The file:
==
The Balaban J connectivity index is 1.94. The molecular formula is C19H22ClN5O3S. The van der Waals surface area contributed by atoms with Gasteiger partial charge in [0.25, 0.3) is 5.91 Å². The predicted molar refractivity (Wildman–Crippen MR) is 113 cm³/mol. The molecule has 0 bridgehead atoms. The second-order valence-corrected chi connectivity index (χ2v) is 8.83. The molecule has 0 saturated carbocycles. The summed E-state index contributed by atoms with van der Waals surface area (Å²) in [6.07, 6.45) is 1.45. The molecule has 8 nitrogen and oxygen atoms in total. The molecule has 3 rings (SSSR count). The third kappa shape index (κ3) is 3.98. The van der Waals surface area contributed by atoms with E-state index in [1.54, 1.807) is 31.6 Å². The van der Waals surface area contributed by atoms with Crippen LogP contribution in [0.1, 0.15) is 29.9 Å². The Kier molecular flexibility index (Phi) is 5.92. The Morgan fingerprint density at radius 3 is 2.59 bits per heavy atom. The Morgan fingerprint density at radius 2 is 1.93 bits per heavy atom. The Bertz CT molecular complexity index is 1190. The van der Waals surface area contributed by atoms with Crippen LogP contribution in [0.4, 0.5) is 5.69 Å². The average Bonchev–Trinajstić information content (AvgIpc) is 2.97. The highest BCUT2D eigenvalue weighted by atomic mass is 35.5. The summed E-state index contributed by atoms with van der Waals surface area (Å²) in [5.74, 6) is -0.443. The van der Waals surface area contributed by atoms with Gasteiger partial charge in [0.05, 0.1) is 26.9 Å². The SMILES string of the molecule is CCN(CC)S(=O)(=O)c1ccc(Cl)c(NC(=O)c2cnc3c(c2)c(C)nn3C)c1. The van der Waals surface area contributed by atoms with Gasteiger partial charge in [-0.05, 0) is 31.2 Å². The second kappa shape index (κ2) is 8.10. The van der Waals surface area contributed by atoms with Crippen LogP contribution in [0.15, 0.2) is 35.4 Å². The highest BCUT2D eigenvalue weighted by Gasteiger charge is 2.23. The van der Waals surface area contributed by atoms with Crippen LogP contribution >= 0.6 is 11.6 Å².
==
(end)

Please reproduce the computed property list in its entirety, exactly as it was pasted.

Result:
The Balaban J connectivity index is 1.94. The molecular formula is C19H22ClN5O3S. The van der Waals surface area contributed by atoms with Gasteiger partial charge in [0.25, 0.3) is 5.91 Å². The predicted molar refractivity (Wildman–Crippen MR) is 113 cm³/mol. The molecule has 0 bridgehead atoms. The second-order valence-corrected chi connectivity index (χ2v) is 8.83. The molecule has 0 saturated carbocycles. The summed E-state index contributed by atoms with van der Waals surface area (Å²) in [6.07, 6.45) is 1.45. The molecule has 8 nitrogen and oxygen atoms in total. The molecule has 3 rings (SSSR count). The third kappa shape index (κ3) is 3.98. The van der Waals surface area contributed by atoms with E-state index in [1.54, 1.807) is 31.6 Å². The van der Waals surface area contributed by atoms with Crippen LogP contribution in [0.1, 0.15) is 29.9 Å². The Kier molecular flexibility index (Phi) is 5.92. The Morgan fingerprint density at radius 3 is 2.59 bits per heavy atom. The Morgan fingerprint density at radius 2 is 1.93 bits per heavy atom. The Bertz CT molecular complexity index is 1190. The van der Waals surface area contributed by atoms with Crippen LogP contribution in [0.4, 0.5) is 5.69 Å². The average Bonchev–Trinajstić information content (AvgIpc) is 2.97. The highest BCUT2D eigenvalue weighted by atomic mass is 35.5. The summed E-state index contributed by atoms with van der Waals surface area (Å²) in [5.74, 6) is -0.443. The van der Waals surface area contributed by atoms with Gasteiger partial charge in [0.05, 0.1) is 26.9 Å². The SMILES string of the molecule is CCN(CC)S(=O)(=O)c1ccc(Cl)c(NC(=O)c2cnc3c(c2)c(C)nn3C)c1. The van der Waals surface area contributed by atoms with Gasteiger partial charge in [-0.05, 0) is 31.2 Å². The second kappa shape index (κ2) is 8.10. The van der Waals surface area contributed by atoms with Crippen LogP contribution in [0.15, 0.2) is 35.4 Å². The highest BCUT2D eigenvalue weighted by Gasteiger charge is 2.23. The van der Waals surface area contributed by atoms with Crippen LogP contribution >= 0.6 is 11.6 Å².